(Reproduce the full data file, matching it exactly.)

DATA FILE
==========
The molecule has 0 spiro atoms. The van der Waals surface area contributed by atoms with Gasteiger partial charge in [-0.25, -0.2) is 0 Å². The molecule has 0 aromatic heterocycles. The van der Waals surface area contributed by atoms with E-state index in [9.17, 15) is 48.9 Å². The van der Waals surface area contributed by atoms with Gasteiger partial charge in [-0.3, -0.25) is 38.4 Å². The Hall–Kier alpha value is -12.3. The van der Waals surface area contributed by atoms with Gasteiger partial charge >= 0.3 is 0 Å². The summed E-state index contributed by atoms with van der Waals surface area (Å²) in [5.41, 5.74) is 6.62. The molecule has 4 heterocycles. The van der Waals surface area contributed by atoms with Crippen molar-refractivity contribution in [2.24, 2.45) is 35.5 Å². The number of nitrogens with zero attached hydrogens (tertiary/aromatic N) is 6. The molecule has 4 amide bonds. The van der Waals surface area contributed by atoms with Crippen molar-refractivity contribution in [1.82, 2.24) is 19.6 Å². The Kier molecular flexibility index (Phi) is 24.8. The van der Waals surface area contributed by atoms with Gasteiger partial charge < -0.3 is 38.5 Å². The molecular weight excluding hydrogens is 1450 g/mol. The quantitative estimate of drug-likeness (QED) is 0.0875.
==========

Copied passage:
The molecule has 0 spiro atoms. The van der Waals surface area contributed by atoms with Gasteiger partial charge in [-0.25, -0.2) is 0 Å². The molecule has 0 aromatic heterocycles. The van der Waals surface area contributed by atoms with E-state index in [9.17, 15) is 48.9 Å². The van der Waals surface area contributed by atoms with Gasteiger partial charge in [-0.3, -0.25) is 38.4 Å². The Hall–Kier alpha value is -12.3. The van der Waals surface area contributed by atoms with Gasteiger partial charge >= 0.3 is 0 Å². The summed E-state index contributed by atoms with van der Waals surface area (Å²) in [5.41, 5.74) is 6.62. The molecule has 4 heterocycles. The van der Waals surface area contributed by atoms with Crippen molar-refractivity contribution in [2.24, 2.45) is 35.5 Å². The number of nitrogens with zero attached hydrogens (tertiary/aromatic N) is 6. The molecule has 4 amide bonds. The van der Waals surface area contributed by atoms with Crippen molar-refractivity contribution in [1.82, 2.24) is 19.6 Å². The Kier molecular flexibility index (Phi) is 24.8. The van der Waals surface area contributed by atoms with Gasteiger partial charge < -0.3 is 38.5 Å². The molecular weight excluding hydrogens is 1450 g/mol. The quantitative estimate of drug-likeness (QED) is 0.0875.